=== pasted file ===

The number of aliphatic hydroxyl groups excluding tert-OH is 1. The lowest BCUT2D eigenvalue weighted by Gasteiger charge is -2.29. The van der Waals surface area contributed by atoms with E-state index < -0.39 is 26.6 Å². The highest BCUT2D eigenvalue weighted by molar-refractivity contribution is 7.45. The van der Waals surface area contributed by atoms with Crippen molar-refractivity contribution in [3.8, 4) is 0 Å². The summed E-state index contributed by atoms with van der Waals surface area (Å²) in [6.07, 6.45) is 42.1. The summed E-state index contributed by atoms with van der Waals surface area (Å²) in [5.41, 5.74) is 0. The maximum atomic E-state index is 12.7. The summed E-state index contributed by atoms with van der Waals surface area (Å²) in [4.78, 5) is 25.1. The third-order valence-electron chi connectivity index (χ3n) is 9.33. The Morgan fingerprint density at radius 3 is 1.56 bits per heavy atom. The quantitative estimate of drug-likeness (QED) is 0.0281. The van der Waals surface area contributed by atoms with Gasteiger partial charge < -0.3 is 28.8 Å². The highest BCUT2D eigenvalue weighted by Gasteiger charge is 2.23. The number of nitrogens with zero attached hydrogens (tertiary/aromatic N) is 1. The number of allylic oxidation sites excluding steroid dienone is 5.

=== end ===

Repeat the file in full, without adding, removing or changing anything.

The number of aliphatic hydroxyl groups excluding tert-OH is 1. The lowest BCUT2D eigenvalue weighted by Gasteiger charge is -2.29. The van der Waals surface area contributed by atoms with E-state index < -0.39 is 26.6 Å². The highest BCUT2D eigenvalue weighted by molar-refractivity contribution is 7.45. The van der Waals surface area contributed by atoms with Crippen molar-refractivity contribution in [3.8, 4) is 0 Å². The summed E-state index contributed by atoms with van der Waals surface area (Å²) in [6.07, 6.45) is 42.1. The summed E-state index contributed by atoms with van der Waals surface area (Å²) in [5.41, 5.74) is 0. The maximum atomic E-state index is 12.7. The summed E-state index contributed by atoms with van der Waals surface area (Å²) in [4.78, 5) is 25.1. The third-order valence-electron chi connectivity index (χ3n) is 9.33. The Morgan fingerprint density at radius 3 is 1.56 bits per heavy atom. The quantitative estimate of drug-likeness (QED) is 0.0281. The van der Waals surface area contributed by atoms with Gasteiger partial charge < -0.3 is 28.8 Å². The highest BCUT2D eigenvalue weighted by Gasteiger charge is 2.23. The number of nitrogens with zero attached hydrogens (tertiary/aromatic N) is 1. The number of allylic oxidation sites excluding steroid dienone is 5.